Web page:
Russia Strikes Back, But Reach Limited

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As the US and EU pursue new ways to target Moscow's revenues, Russia is hitting back with new countermeasures, halting gas supplies to Bulgaria and Poland and sanctioning Gazprom's former European subsidiaries. The impact of such measures has been limited so far. But it could grow bigger should European gas buyers and Moscow hit any stumbling blocks in implementing an apparent compromise agreement on gas payment mechanisms. Moscow is also expected to respond to any possible EU ban on its oil, although how is unclear. Washington has also raised the possibility of a price cap or tariff on Russian oil exports.

  • The risk of a gas cutoff over the payment issue is falling as key buyers near a compromise solution.

Regardless of Russia’s key motivation to unilaterally impose a new payment scheme for pipeline gas buyers from “unfriendly” European countries, the move has created some division within Europe, including over the viability of a complete halt of Russian gas imports anytime soon. For Moscow, a divided Europe that's also facing rising social discontent over high energy prices is a welcome development — seen as potentially helping to ease sanctions pressure as Moscow's invasion of Ukraine turns into a protracted war.

The EU and its heavyweight members Germany, France and Italy are not ready for an immediate embargo on Russian gas, fearing it would damage their economies more than Russia's. Instead, importers there appear to have reached a compromise with Russia that would allow them to pay for gas supplies under Moscow’s new two-step procedure without breaching EU sanctions against Russia’s central bank. The CEO of Germany’s EnBW, Frank Mastiaux, said in an interview with Suddeutsche Zeitung on May 18 that his company has already tested the mechanism.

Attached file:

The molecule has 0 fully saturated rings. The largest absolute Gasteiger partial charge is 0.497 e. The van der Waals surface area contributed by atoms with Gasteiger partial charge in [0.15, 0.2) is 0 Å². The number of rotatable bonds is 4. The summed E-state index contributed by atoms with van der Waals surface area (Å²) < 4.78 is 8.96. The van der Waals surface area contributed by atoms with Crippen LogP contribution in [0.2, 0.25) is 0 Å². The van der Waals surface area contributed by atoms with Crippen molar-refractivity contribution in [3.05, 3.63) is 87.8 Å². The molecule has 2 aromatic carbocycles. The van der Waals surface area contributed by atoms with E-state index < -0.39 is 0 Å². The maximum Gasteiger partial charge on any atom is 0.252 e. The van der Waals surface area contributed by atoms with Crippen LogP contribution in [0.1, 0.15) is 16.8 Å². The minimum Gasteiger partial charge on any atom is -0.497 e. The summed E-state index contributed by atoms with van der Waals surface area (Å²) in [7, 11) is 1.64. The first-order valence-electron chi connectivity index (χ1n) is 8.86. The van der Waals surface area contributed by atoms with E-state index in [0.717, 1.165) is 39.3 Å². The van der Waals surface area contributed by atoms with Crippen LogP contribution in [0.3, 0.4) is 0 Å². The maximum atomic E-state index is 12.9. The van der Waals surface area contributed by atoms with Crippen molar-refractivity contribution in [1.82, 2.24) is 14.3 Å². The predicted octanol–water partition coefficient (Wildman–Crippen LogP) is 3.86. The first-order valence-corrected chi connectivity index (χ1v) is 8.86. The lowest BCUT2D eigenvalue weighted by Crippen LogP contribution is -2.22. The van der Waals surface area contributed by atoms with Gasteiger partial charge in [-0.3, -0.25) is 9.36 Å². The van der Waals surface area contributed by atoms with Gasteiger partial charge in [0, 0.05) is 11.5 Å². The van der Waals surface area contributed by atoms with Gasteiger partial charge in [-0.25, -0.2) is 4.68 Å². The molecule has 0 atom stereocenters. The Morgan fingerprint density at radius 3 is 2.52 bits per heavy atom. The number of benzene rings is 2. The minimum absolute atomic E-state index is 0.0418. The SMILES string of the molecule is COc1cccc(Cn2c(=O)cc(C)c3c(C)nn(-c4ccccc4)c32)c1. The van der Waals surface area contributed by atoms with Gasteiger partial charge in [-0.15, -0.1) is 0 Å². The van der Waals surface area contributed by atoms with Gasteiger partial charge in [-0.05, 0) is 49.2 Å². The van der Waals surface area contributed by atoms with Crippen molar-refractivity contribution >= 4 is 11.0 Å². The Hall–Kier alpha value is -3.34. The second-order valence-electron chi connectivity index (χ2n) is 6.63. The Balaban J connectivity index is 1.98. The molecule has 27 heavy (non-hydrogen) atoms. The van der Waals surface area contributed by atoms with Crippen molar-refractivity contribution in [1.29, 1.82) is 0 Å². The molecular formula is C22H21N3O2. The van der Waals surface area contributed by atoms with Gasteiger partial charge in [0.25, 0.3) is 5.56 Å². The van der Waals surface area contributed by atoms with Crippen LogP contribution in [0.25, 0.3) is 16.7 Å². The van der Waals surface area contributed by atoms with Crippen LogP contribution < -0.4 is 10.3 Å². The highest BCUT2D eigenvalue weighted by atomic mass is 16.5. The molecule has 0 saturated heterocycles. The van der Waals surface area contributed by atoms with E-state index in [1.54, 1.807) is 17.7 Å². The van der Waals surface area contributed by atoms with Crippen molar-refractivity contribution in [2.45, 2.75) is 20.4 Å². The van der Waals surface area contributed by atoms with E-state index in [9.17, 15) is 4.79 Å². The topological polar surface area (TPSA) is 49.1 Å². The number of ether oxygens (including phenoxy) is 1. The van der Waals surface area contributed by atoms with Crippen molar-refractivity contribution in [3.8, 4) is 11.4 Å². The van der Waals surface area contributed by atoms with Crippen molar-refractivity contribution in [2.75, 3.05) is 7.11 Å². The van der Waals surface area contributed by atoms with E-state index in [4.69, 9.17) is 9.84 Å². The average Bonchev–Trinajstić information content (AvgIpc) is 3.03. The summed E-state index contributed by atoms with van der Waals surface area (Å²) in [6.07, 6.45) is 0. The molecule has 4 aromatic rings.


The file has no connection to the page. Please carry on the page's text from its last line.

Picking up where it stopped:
A day earlier, Italy’s Eni revealed it was opening two special convertible accounts at Gazprombank, one in euros and the other in rubles, as required by Moscow. Invoicing and payment will continue in euros, which will then be converted into rubles by a clearing point agent operating at the Moscow Exchange without any involvement of Russia's central bank, Eni said. Risks remain, however, as the European Commission says the opening of a ruble account breaches sanctions.

Brussels also insists that payments be considered final when they are made in the currency — euros or dollars — stipulated in the contract. Here Moscow appears to have compromised: Eni said it has clarified with Gazprom Export that the payment obligation will be deemed satisfied by Eni upon the transfer of euros consistent with the contracts. Moscow had previously insisted that payment is only complete when Gazprom receives the rubles.

Buyers that are less dependent on Russian gas imports and/or ready for a faster divorce with Russia might still reject Moscow’s payment scheme, like Poland and Bulgaria did in late April. Finland’s Gasum, for example, has said it won’t pay under Moscow’s new rule and will take its contract to arbitration. High prices mean Moscow isn't likely to feel the pain from any moderate drop in export volumes. And in the short run, buyers that have been cut off will still likely buy at least some Russian molecules from traders or on spot.

  • Russian countersanctions cut off former Gazprom units from cheaper supply contracts — but gas flows have remained steady.